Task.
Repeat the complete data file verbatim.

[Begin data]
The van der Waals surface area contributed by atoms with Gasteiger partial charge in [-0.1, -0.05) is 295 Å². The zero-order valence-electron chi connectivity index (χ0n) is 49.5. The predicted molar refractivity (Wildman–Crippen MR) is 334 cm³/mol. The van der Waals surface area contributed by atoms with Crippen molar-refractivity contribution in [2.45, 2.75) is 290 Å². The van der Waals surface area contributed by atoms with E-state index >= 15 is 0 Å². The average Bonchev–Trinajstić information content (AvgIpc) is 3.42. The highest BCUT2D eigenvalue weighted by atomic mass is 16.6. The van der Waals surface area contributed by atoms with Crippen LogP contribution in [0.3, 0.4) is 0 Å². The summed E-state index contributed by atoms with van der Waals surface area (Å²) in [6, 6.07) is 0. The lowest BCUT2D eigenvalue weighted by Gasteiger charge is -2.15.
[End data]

The van der Waals surface area contributed by atoms with Gasteiger partial charge in [-0.1, -0.05) is 295 Å². The zero-order valence-electron chi connectivity index (χ0n) is 49.5. The predicted molar refractivity (Wildman–Crippen MR) is 334 cm³/mol. The van der Waals surface area contributed by atoms with Crippen molar-refractivity contribution in [2.45, 2.75) is 290 Å². The van der Waals surface area contributed by atoms with E-state index >= 15 is 0 Å². The average Bonchev–Trinajstić information content (AvgIpc) is 3.42. The highest BCUT2D eigenvalue weighted by atomic mass is 16.6. The van der Waals surface area contributed by atoms with Crippen LogP contribution in [0.3, 0.4) is 0 Å². The summed E-state index contributed by atoms with van der Waals surface area (Å²) in [6, 6.07) is 0. The lowest BCUT2D eigenvalue weighted by Gasteiger charge is -2.15.